AMQP-CPP

HOW TO USE AMQP-CPP

As we mentioned above, the library can be used in a network-agnostic fashion. It then does not do any IO by itself, and you need to pass an object to the library that the library can use for IO. So, before you start using the library, you first you need to create a class that extends from the ConnectionHandler base class. This is a class with a number of methods that are called by the library every time it wants to send out data, or when it needs to inform you that an error occured.

#include <amqpcpp.h>

class MyConnectionHandler : public AMQP::ConnectionHandler
{
    /**
     *  Method that is called by the AMQP library every time it has data
     *  available that should be sent to RabbitMQ.
     *  @param  connection  pointer to the main connection object
     *  @param  data        memory buffer with the data that should be sent to RabbitMQ
     *  @param  size        size of the buffer
     */
    virtual void onData(AMQP::Connection *connection, const char *data, size_t size)
    {
        // @todo
        //  Add your own implementation, for example by doing a call to the
        //  send() system call. But be aware that the send() call may not
        //  send all data at once, so you also need to take care of buffering
        //  the bytes that could not immediately be sent, and try to send
        //  them again when the socket becomes writable again
    }

    /**
     *  Method that is called by the AMQP library when the login attempt
     *  succeeded. After this method has been called, the connection is ready
     *  to use.
     *  @param  connection      The connection that can now be used
     */
    virtual void onConnected(AMQP::Connection *connection)
    {
        // @todo
        //  add your own implementation, for example by creating a channel
        //  instance, and start publishing or consuming
    }

    /**
     *  Method that is called by the AMQP library when a fatal error occurs
     *  on the connection, for example because data received from RabbitMQ
     *  could not be recognized.
     *  @param  connection      The connection on which the error occured
     *  @param  message         A human readable error message
     */
    virtual void onError(AMQP::Connection *connection, const char *message)
    {
        // @todo
        //  add your own implementation, for example by reporting the error
        //  to the user of your program, log the error, and destruct the
        //  connection object because it is no longer in a usable state
    }

    /**
     *  Method that is called when the connection was closed. This is the
     *  counter part of a call to Connection::close() and it confirms that the
     *  connection was correctly closed.
     *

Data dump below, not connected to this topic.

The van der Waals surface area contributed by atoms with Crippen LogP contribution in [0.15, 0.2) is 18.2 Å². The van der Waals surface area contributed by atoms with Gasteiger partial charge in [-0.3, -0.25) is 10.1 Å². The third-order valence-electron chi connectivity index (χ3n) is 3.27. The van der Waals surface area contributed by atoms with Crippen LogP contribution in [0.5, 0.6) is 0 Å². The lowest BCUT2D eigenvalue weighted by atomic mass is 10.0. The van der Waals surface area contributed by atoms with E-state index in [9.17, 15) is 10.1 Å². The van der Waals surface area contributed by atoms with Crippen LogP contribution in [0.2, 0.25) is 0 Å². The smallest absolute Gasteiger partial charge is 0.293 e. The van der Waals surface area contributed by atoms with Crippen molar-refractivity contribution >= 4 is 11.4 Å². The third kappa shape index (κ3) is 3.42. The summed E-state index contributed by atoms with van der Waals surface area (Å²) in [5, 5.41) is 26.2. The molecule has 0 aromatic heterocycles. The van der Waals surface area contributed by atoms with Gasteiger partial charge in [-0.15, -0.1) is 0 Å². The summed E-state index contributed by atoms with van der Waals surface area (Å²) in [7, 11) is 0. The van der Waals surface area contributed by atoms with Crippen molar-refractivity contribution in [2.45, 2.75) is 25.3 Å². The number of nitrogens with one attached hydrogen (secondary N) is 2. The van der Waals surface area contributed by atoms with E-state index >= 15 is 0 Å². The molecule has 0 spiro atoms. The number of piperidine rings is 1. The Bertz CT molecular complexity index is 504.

*  @param  connection      The connection that was closed and that is now unusable
     */
    virtual void onClosed(AMQP::Connection *connection) {}


};

After you've implemented the ConnectionHandler class, you can start using the library by creating a Connection object, and one or more Channel objects:

// create an instance of your own connection handler
MyConnectionHandler myHandler;

// create a AMQP connection object
AMQP::Connection connection(&myHandler, AMQP::Login("guest","guest"), "/");

// and create a channel
AMQP::Channel channel(&connection);

// use the channel object to call the AMQP method you like
channel.declareExchange("my-exchange", AMQP::fanout);
channel.declareQueue("my-queue");
channel.bindQueue("my-exchange", "my-queue", "my-routing-key");

A number of remarks about the example above. First you may have noticed that we've created all objects on the stack. You are of course also free to create them on the heap with the C++ operator 'new'. That works just as well, and is in real life code probably more useful as you normally want to keep your handlers, connection and channel objects around for a longer time.

But more importantly, you can see in the example above that we have created the channel object directly after we made the connection object, and we also started declaring exchanges and queues right away. However, under the hood, a handshake protocol is executed between the server and the client when the Connection object is first created. During this handshake procedure it is not permitted to send other instructions (like opening a channel or declaring a queue). It would therefore have been better if we had first waited for the connection to be ready (implement the MyConnectionHandler::onConnected() method), and create the channel object only then. But this is not strictly necessary. The methods that are called before the handshake is completed are cached by the AMQP library and will be executed the moment the handshake is completed and the connection becomes ready for use.



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